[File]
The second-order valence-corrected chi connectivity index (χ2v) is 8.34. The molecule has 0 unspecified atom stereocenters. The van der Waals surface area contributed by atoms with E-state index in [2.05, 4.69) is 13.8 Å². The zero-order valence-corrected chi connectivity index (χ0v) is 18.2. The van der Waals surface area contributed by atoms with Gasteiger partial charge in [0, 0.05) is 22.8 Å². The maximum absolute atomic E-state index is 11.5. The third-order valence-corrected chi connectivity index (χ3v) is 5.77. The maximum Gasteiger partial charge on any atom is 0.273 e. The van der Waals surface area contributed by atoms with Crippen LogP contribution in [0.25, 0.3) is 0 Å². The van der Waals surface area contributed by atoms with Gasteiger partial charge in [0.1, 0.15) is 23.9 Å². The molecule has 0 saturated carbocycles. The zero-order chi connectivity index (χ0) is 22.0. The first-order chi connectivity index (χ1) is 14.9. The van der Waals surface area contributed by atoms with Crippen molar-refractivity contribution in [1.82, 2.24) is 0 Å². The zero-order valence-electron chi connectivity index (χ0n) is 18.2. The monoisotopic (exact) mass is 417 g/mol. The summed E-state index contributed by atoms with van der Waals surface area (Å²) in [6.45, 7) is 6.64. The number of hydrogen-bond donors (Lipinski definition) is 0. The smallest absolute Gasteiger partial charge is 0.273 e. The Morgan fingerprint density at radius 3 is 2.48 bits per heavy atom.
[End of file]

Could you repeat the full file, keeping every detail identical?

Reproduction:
The second-order valence-corrected chi connectivity index (χ2v) is 8.34. The molecule has 0 unspecified atom stereocenters. The van der Waals surface area contributed by atoms with E-state index in [2.05, 4.69) is 13.8 Å². The zero-order valence-corrected chi connectivity index (χ0v) is 18.2. The van der Waals surface area contributed by atoms with Gasteiger partial charge in [0, 0.05) is 22.8 Å². The maximum absolute atomic E-state index is 11.5. The third-order valence-corrected chi connectivity index (χ3v) is 5.77. The maximum Gasteiger partial charge on any atom is 0.273 e. The van der Waals surface area contributed by atoms with Crippen LogP contribution in [0.25, 0.3) is 0 Å². The van der Waals surface area contributed by atoms with Gasteiger partial charge in [0.1, 0.15) is 23.9 Å². The molecule has 0 saturated carbocycles. The zero-order chi connectivity index (χ0) is 22.0. The first-order chi connectivity index (χ1) is 14.9. The van der Waals surface area contributed by atoms with Crippen molar-refractivity contribution in [1.82, 2.24) is 0 Å². The zero-order valence-electron chi connectivity index (χ0n) is 18.2. The monoisotopic (exact) mass is 417 g/mol. The summed E-state index contributed by atoms with van der Waals surface area (Å²) in [6.45, 7) is 6.64. The number of hydrogen-bond donors (Lipinski definition) is 0. The smallest absolute Gasteiger partial charge is 0.273 e. The Morgan fingerprint density at radius 3 is 2.48 bits per heavy atom.